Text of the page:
I can’t imagine the Shostakovich ever sucking, but I won’t deny us this common ground.
“So what did she want to know about me?”
“She had plans to do this big exposé, I guess, on what makes Shooting Star tick. And she went digging around our hometown and talked to people we went to high school with. And they told her about us . . . about the . . . about what we were. And about you and what happened . . .” I trail off. I look down at the river, at a passing barge, which, judging by its smell, is carrying garbage.
“And what really happened?” Mia asks.
I’m not sure if this is a rhetorical question, so I force my own voice into a jokey drawl. “Yeah, that’s what I’m still trying to figure out.”
It occurs to me that this is maybe the most honest thing I’ve said all night, but the way I’ve said it transforms it into a lie.
“You know, my manager warned me that the accident might get a lot of attention as my profile went up, but I didn’t think that the connection to you would be an issue. I mean, I did in the beginning. I sort of waited for someone to look me up—ghosts of girlfriends past—but I guess I wasn’t interesting enough compared to your other, um, attachments.”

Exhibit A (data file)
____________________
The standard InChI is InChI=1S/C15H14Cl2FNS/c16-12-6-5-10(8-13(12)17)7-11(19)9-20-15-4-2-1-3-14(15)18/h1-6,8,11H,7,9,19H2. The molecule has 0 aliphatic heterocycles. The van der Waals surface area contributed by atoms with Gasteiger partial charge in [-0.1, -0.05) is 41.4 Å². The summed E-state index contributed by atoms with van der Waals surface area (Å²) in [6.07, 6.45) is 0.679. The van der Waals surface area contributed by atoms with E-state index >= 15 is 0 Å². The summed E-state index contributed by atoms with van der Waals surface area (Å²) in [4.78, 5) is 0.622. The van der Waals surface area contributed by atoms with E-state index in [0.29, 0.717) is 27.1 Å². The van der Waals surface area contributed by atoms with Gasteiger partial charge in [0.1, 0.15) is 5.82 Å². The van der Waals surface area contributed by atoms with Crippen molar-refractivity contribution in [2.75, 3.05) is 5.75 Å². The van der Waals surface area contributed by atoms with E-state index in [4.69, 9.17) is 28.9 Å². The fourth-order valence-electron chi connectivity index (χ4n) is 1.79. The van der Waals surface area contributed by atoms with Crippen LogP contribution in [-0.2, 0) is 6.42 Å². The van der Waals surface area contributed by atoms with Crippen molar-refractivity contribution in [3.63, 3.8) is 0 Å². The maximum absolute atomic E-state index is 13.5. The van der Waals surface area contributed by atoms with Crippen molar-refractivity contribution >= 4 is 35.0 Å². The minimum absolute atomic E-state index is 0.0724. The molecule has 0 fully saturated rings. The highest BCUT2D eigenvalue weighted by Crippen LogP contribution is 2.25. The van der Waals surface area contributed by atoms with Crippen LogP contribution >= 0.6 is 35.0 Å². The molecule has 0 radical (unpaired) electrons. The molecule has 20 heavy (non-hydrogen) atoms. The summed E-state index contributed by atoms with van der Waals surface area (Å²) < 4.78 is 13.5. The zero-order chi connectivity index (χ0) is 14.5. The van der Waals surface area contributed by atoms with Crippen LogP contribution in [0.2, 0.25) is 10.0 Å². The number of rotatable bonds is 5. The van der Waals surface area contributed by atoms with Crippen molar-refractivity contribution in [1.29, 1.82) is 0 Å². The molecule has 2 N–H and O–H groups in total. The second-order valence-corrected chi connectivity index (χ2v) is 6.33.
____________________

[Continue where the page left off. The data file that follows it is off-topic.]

She thinks that’s why none of the hacks have pestered her, because she’s not as interesting as Bryn, who I guess she does know about. If only she knew how the band’s inner circle has bent over backward to keep her name out of things, to not touch the bruise that blooms at the mere mention of her. That right at this very moment there are riders in interview contracts that dictate whole swaths of forbidden conversational topics that, though they don’t name her specifically, are all about obliterating her from the record. Protecting her. And me.
“I guess high school really is ancient history,” she concludes.
Ancient history? Have you really relegated us to the trash heap of the Dumb High-School Romance? And if that’s the case, why the hell can’t I do the same?
“Yeah, well you plus me, we’re like MTV plus Lifetime,” I say, with as much jauntiness as I can muster. “In other words, shark bait.”
She sighs. “Oh, well. I suppose even sharks have to eat.”
“What’s that supposed to mean?”